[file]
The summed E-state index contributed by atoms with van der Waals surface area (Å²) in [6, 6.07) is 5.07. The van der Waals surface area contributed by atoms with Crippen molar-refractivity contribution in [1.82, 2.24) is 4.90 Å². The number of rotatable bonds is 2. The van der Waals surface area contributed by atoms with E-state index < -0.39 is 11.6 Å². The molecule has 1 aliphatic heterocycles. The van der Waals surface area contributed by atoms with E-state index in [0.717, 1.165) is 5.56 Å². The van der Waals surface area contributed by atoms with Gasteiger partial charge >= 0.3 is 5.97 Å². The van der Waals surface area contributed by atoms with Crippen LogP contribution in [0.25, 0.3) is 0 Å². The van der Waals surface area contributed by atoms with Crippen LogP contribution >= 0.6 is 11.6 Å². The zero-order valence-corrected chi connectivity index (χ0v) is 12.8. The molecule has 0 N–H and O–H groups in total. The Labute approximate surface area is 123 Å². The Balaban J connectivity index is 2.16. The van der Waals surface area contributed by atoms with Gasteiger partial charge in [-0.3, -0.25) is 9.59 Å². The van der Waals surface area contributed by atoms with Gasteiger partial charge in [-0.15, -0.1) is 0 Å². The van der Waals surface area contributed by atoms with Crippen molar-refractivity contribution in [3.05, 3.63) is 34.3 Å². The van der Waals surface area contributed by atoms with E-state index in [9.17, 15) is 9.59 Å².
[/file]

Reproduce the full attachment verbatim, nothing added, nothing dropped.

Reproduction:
The summed E-state index contributed by atoms with van der Waals surface area (Å²) in [6, 6.07) is 5.07. The van der Waals surface area contributed by atoms with Crippen molar-refractivity contribution in [1.82, 2.24) is 4.90 Å². The number of rotatable bonds is 2. The van der Waals surface area contributed by atoms with E-state index < -0.39 is 11.6 Å². The molecule has 1 aliphatic heterocycles. The van der Waals surface area contributed by atoms with E-state index in [0.717, 1.165) is 5.56 Å². The van der Waals surface area contributed by atoms with Gasteiger partial charge >= 0.3 is 5.97 Å². The van der Waals surface area contributed by atoms with Crippen LogP contribution in [0.25, 0.3) is 0 Å². The van der Waals surface area contributed by atoms with Crippen LogP contribution >= 0.6 is 11.6 Å². The zero-order valence-corrected chi connectivity index (χ0v) is 12.8. The molecule has 0 N–H and O–H groups in total. The Labute approximate surface area is 123 Å². The Balaban J connectivity index is 2.16. The van der Waals surface area contributed by atoms with Gasteiger partial charge in [-0.3, -0.25) is 9.59 Å². The van der Waals surface area contributed by atoms with Gasteiger partial charge in [-0.15, -0.1) is 0 Å². The van der Waals surface area contributed by atoms with Crippen molar-refractivity contribution in [3.05, 3.63) is 34.3 Å². The van der Waals surface area contributed by atoms with E-state index in [9.17, 15) is 9.59 Å².